The Lost Continent (1968)
The Lost Continent (1968)

Genre: Fantasy Running Time: 1 hr. 37 min.

Release Date: June 19th, 1968 MPAA Rating: G

Director: Michael Carreras Actors: Eric Porter, Hildegard Knef, Suzanna Leigh, Nigel Stock, Benito Carruthers, Dana Gillespie, Tony Beckley

 


 

A

ridiculously eclectic mix of characters observes the sea burial of a child, before a flashback attempts to explain the bizarre scenario. First Officer Hemmings (Neil McCallum) warns irritable Captain Lansen (Eric Porter) of Hurricane Wendy, which rapidly approaches their steamer, the Corita. Heading for Caracas from Freetown, through the Atlantic Ocean, a handful of passengers have chosen the vessel for unquestioned passage and on-the-run intentions, paying exorbitant prices for the treacherous journey. Pianist Harry Tyler (Tony Beckley) flirts with middle-aged Eva Peters (Hildegarde Neff), while Ricaldi (Benito Carruthers) disapprovingly scoffs and fidgety Dr. Webster (Nigel Stock) worries over his daughter Unity’s (Suzanna Leigh) seasickness. Each harbors secrets: one is a corrupt commander, one is a thief, one is a lazy drunk, one is a bounty hunter, one is a promiscuous seductress, one is a shady surgeon, and the unnamed crewmen are all sensibly mutinous. There’s not a likeable character among them.

As the storm looms, the crew discovers that the ship carries barrels of illegal explosives (PHos B), in danger of igniting when exposed to moisture. Several abandon ship while the belligerent skipper relocates the cargo to the deck. Ultimately, he is still forced to corral the remaining members into a tiny lifeboat as the barge fills with water. Adrift at sea with little food and numerous injuries, the survivors are eventually rescued when the tub crashes into the Corita, still afloat amidst thick wrack. Surrounding the ship appears to be a graveyard of every other vessel from around the world, along with plenty of unforgiving, murderous creatures and barbaric civilizations.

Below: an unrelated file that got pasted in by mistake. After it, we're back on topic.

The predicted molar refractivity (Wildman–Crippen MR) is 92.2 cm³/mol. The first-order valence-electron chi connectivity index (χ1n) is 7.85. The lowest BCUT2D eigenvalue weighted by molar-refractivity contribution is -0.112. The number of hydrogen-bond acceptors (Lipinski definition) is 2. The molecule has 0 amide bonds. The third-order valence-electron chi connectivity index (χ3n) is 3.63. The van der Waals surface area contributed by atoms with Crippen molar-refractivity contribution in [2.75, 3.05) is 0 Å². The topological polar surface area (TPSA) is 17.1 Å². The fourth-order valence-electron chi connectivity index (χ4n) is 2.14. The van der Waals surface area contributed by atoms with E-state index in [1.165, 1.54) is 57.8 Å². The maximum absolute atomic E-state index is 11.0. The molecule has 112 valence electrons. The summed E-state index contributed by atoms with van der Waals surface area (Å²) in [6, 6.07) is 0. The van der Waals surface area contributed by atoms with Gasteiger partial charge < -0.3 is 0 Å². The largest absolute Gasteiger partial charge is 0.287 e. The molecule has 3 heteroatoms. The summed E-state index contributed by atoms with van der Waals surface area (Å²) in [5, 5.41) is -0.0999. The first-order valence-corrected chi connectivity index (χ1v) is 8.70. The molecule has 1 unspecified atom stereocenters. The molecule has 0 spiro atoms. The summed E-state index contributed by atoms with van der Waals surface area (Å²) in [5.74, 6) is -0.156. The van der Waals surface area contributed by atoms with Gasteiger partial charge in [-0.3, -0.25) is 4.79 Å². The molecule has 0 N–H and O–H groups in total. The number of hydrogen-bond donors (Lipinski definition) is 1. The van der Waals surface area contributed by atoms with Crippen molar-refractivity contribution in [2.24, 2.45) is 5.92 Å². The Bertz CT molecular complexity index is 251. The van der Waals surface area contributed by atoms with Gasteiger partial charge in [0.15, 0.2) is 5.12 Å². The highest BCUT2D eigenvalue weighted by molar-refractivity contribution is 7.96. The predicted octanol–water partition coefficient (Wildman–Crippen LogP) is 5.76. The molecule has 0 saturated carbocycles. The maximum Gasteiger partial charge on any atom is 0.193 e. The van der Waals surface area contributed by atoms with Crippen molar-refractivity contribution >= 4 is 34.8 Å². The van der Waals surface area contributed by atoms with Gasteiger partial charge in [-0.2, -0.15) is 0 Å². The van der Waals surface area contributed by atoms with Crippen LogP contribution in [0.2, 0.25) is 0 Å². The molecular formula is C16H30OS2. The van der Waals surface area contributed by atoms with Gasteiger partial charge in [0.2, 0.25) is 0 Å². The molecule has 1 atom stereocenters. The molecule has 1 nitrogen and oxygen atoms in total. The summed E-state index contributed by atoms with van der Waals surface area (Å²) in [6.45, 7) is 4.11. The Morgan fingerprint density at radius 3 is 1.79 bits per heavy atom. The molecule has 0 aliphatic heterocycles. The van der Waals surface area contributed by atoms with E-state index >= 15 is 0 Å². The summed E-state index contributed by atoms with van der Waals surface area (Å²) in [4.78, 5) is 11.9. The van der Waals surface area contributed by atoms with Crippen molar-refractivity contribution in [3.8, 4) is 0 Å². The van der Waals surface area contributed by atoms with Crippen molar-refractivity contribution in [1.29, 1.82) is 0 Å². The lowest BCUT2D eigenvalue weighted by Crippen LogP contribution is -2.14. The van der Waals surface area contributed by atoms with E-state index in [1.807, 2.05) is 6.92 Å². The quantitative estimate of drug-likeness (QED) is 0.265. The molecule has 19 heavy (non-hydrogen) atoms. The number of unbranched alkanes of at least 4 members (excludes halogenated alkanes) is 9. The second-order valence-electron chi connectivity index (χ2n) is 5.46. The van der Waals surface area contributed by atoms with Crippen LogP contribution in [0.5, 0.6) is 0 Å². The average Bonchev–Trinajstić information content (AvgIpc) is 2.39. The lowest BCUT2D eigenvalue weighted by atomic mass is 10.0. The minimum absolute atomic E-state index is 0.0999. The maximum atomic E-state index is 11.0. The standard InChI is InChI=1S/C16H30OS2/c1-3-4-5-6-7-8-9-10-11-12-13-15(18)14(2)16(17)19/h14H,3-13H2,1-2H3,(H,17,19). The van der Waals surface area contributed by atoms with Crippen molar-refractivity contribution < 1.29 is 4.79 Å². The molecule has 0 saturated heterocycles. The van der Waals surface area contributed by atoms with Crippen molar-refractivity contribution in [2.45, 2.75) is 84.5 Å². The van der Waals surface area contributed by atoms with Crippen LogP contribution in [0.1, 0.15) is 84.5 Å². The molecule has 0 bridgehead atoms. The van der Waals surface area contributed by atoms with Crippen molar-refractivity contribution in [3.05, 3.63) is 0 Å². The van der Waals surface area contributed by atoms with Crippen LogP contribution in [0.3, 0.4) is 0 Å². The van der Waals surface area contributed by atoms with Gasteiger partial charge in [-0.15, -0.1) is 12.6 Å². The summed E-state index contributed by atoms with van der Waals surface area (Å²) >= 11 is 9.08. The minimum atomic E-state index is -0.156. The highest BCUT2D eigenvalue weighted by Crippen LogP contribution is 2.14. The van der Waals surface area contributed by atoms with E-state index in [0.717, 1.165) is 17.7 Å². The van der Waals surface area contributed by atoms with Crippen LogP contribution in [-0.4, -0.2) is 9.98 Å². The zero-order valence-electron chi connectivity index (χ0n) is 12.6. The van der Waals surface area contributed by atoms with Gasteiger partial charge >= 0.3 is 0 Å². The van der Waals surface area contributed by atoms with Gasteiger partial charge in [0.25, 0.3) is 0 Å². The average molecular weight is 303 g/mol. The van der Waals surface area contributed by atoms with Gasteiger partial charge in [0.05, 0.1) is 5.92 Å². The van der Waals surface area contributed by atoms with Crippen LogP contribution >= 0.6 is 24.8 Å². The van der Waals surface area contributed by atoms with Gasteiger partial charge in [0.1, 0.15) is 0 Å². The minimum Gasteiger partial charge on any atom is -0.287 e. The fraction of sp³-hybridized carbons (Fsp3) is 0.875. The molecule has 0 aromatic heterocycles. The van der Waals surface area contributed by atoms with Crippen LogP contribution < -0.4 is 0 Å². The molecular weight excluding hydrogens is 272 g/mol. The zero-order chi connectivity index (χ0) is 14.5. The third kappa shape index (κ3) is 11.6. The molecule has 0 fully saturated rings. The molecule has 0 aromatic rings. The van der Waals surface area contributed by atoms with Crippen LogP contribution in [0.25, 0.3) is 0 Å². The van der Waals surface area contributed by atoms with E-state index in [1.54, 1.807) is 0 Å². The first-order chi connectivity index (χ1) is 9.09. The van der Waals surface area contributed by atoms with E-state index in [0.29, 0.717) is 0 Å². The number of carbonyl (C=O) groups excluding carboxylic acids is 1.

“The Lost Continent” is all over the place when it comes to themes, styles, character designs, and plot. The conglomeration of mysterious escapers is reminiscent of John Ford’s “Stagecoach” – though no true hero ever emerges. The band of rascals only resembles protagonists when subsequent acquaintances and societies prove to be far viler. Although not overly violent, the film doesn’t shy away from a flare gun to the stomach, a ravenous shark, carnivorous seaweed, an overgrown mutant hermit crab and scorpion duel, conquistador-like raiders with balloon accoutrements and inquisitional principles of social behavior, religious sacrifice and persecution, and a strange preoccupation with imbibing in the Corita’s bar. The film was originally rated “X” in the U.K., while it received a lax “G” rating in the U.S.

“What kind of a circus is this anyway?” blurts Lansen, unintentionally pinpointing the oddness of the slipshod gathering. El Supremo “The Devil” (Darryl Read), a mere child being controlled by the merciless white-robed grand inquisitor (Eddie Powell), initiates grand destruction through a reclamation of captured adventurers on the Spanish galleon, as Dana Gillespie’s Sarah, a primitive but peaceful islander, flaunts quivering cleavage at her enemies. In another moment, characters are snatched off the deck by plantlike tentacles. Supplementing the strange visuals is smooth jazz music, with lyrics by Roy Phillips and singing by The Peddlers, presiding over the opening credits and bar scenes. It’s perhaps the most mismatched selection imaginable for the tale of harrowing prehistoric creature combat and nautical misadventures. The soundtrack continues to be routinely inappropriate, playing ill-fitting melodies for tension and suspense and flirtatious twangs as travelers trade uncomfortable glances. Based on the book “Uncharted Seas” by Dennis Wheatley, “The Lost Continent” ends up being a nearly incomprehensible and largely incomplete experiment in monster movie mayhem and action-packed fantasy – the kind of production that fits perfectly into the realm of a Hammer Film.

– Mike Massie

  • 5/10

 

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